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How To Tell If Someone Is On Heroin

Isaac Alexis, M.D., AAMA, AMP-BC

Medically reviewed by

Isaac Alexis, M.D., AAMA, AMP-BC

March 28, 2019

With the rising opioid epidemic, how to tell if someone is on heroin is becoming a more common question. There are many signs that can be noticeable when someone is on heroin, including track marks and behavioral changes.

Heroin is a highly addictive substance that falls under the opiate category of drugs. This substance is not approved for medical use and is illegal in the United States. Unfortunately, this drug is still widely abused and is the cause of numerous overdose-related deaths each year.

Heroin use has significantly increased in the past years, with an estimated 15,000 people dying from this drug in 2017. Heroin addiction will often require an intensive, multi-level treatment program to effectively overcome.

7 Signs That Someone Is On Heroin

Detecting heroin use isn’t always easy, especially if someone is fairly new to the drug or hiding how much or how often the drug is being used. Some people will only use heroin by themselves or with other heroin users, making it hard to determine when someone is on this drug.

If you believe someone is using or addicted to heroin, helping them get professional treatment is the best thing you can do. Knowing the signs of heroin use and addiction is the first step to helping someone get treatment. Here are a few signs that someone may be using heroin:

Nodding Off

One of these most noticeable signs that someone is on heroin is nodding off. Someone may be in the middle of the conversation and then seemingly fall sleep for a period of time. This is often not intentional and can’t be controlled. People may also have trouble carrying on a conversation and seem confused.

Physical Signs

Some common physical signs that someone is on heroin are flushed skin and pinpoint pupils. People may also experience an extremely dry mouth when using heroin.

Drug Paraphernalia

People who use heroin often have their supplies, or paraphernalia, near them. These supplies may include needles and bowls where they dissolve the heroin with water.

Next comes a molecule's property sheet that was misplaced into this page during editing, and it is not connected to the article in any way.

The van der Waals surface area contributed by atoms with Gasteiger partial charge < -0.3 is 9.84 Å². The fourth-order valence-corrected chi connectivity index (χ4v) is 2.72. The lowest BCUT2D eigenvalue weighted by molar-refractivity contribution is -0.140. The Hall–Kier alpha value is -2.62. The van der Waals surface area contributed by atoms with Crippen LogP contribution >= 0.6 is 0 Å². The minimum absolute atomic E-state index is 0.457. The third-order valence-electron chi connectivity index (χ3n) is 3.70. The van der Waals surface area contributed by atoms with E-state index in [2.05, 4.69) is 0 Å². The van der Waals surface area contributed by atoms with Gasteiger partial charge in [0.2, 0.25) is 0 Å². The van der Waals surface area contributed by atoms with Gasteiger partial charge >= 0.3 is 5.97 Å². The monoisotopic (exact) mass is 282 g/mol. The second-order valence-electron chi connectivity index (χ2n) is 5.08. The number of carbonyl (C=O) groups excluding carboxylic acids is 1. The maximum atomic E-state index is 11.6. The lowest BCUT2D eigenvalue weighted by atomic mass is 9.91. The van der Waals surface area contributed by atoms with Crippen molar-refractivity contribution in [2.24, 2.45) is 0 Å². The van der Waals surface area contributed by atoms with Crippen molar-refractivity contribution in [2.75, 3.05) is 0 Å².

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Track Marks

Injecting heroin can often leave track marks where the injection is performed. Common places for track marks include the arm, wrist, between the toes, and on the back of the hands.

Behavioral Changes

People who use heroin are often consumed by the drug. They may withdraw from friends or family, begin to have work or school problems, and put all of their attention on obtaining and using this substance.

Health Issues

Using heroin can lead to a number of noticeable health problems. These may include infections, abscesses, and blood borne illnesses. Long-term heroin abuse can lead to more severe health problems such as liver, kidney, or lung disease.

Withdrawal Symptoms

Someone who is addicted or dependent on heroin will likely display withdrawal symptoms when not on the drug. Withdrawal symptoms can include excess sweating, vomiting, agitation, and muscle pain.

Rehabilitation For Heroin Addiction

Many people who are addicted to heroin will need a formal treatment program to successfully overcome their addiction. Heroin is an incredibly addictive substance, and most people can’t quit heroin alone.

An inpatient rehab program is often the most successful course of action for overcoming heroin addiction. Inpatient programs provide intensive and often personalized treatment plans that address each person’s specific needs and condition.

Centers for Disease Control and Prevention - Today’s Heroin Epidemic

National Institute On Drug Abuse - Heroin

National Institute On Drug Abuse - Overdose Death Rates

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